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♪1øø1~The Barber's Second Brother♪

1001 NIGHTS



The Barber's Second Brother

"MY second brother, Bakbarah, called the Toothless, was walking one day through the city, when he met an old woman. She accosted him in the following terms: 'I have a word to say to you, if you will stay a moment.' He immediately stopped, and asked her what she wished. 'If you have time to go with me,’ she replied, 'I will take you to a magnificent palace, where you shall see a lady more beautiful than the day. She will receive you with a great deal of pleasure; and will feast you royally and give you excellent wine. I do not think I need say more.' 'But is this true that you tell me?’ asked my brother. 'I am not given to lying,’ replied the old woman. 'But you must remember what I require you to do. You must be prudent, speak little, and comply with every request that is made.’ Bakbarah agreed to the conditions. They arrived at the gate of a large palace, where were a great number of officers and servants. Some of these men wished to stop my brother, but the old woman spoke to them, and they let him pass. She then turned to my brother and said: 'Remember that the young lady to whose house I have brought you likes to see mildness and modesty, and cannot bear to be contradicted. If you satisfy her in this there is no doubt but you will obtain from her whatever you wish.'

"She then led him into a very splendid apartment which formed part of a square building. There was a gallery all round it, and in the midst was a very beautiful garden. The old woman made him sit down on a gorgeously decorated sofa, and asked him to wait there, while she went to inform the young lady of his arrival.

"As my brother had never before been in so superb a place, he immediately began to examine all the beautiful things he beheld; judging of his good fortune by the magnificence around him, he could hardly contain his joy. He almost immediately heard a great noise, which came from a long array of slaves, who were in a state of much merriment, and who came towards him bursting at intervals into violent fits of laughter. In the midst of the slaves he perceived a young lady of most extraordinary beauty, whom he easily knew to be their mistress by the deference they paid her. Bakbarah, who expected to have had a private conversation with the lady, was very much surprised at the arrival of so large a company. The slaves put on a serious air as they approached him; and when the young lady was near the sofa, my brother, who had risen, made a most profound reverence. She took her seat, and then, motioning him to be seated also, said to him: 'I am delighted to see you, and wish that your every desire may be fulfilled.' 'Lady, 'replied Bakbarah, 'I cannot wish for a greater honour than that of appearing before you.'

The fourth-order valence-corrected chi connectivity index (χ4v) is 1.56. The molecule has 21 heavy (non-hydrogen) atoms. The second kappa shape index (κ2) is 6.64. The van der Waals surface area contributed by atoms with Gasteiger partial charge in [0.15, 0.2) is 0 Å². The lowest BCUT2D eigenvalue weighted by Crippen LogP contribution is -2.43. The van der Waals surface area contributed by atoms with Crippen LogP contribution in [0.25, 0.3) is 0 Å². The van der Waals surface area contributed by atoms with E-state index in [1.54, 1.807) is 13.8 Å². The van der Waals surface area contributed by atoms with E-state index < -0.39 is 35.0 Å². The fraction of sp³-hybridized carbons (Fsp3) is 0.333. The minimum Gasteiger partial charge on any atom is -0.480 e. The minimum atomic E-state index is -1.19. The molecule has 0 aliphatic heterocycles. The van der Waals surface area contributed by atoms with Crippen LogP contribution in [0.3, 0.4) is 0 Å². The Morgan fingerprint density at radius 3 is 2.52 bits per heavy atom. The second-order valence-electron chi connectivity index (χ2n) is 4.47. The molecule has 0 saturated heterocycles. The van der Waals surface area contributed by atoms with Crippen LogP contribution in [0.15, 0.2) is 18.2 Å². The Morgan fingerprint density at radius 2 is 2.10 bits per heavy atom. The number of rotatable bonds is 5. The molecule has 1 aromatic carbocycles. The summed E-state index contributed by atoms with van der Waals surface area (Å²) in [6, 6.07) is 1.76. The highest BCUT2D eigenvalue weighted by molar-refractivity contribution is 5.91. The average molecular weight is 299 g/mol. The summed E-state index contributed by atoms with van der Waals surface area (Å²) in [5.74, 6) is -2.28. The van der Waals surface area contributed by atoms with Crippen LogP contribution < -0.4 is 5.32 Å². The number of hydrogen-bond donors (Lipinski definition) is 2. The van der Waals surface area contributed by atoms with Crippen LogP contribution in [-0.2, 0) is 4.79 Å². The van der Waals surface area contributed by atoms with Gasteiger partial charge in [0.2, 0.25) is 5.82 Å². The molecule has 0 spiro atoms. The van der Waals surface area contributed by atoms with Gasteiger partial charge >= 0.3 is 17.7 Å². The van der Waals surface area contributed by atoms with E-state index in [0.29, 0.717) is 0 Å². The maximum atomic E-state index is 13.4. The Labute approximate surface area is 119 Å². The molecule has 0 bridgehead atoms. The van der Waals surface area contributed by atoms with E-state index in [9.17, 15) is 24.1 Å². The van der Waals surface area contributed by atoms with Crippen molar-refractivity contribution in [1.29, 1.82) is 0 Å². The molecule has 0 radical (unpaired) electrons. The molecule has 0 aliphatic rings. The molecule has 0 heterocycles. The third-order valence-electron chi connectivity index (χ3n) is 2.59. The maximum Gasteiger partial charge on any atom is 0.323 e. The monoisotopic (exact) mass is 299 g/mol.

"She immediately ordered the slaves to bring a collation, and they covered the table with baskets of various fruits and sweetmeats. The lady sat down at the table, with my brother and the slaves around her. As he happened to sit directly opposite to her, she observed, as soon as he opened his mouth to eat, that he had no teeth. She remarked this circumstance to her slaves, and they all laughed immoderately. Bakbarah, who from time to time raised his head to look at the lady, and saw that she was laughing, imagined that her mirth arose from the pleasure she felt at being in his company; and flattered himself she would soon order the slaves to retire, and that he should enjoy her conversation in private. The lady guessed his thoughts, and took a pleasure in continuing a delusion which seemed so agreeable to him. She said a thousand soft and tender things to him, and she presented him with some of the choicest dishes with her own hand.

"When the collation was finished, she rose from table. Ten slaves instantly took some musical instruments, and began to play and sing, while the rest danced. In order to make himself agreeable, my brother also began dancing, and the young lady herself joined in the amusement. After they had danced for some time, they all sat down to take breath. The lady called for a glass of wine, and then cast a smile at my brother, to intimate that she was going to drink his health. He instantly rose up, and stood while she drank. When she had emptied the glass, instead of returning it, she had it filled again, and presented it to my brother, that he might pledge her.

"Bakbarah took the glass, and, as he received it from the young lady, he kissed her hand. Then he drank to her. After this the young lady made him sit down by her side, and began to caress him. She put her arm round his neck, and patted him several times gently with her hand. Delighted with these favours, he thought himself the happiest man in the world. He felt tempted to return the caresses the charming lady lavished upon him, but he dared not take this liberty before the slaves, who had their eyes upon him, and who continued to laugh at this trifling. The young lady had at first tapped him gently; but at last she began to give him such forcible slaps that he grew angry. At this moment the old woman who had brought my brother there gave him a look which made him understand that he had forgotten the advice she had before given him. The young lady then took hold of him by the arm, and drew him towards her, continuing to bestow on him a thousand pretended caresses. Her slaves, whose only aim was to divert her, began to take a part in the sport. One of them gave poor Bakbarah a fillip on the nose with all her strength; another pulled his ears almost off, while the rest kept slapping him in a way that went beyond jesting.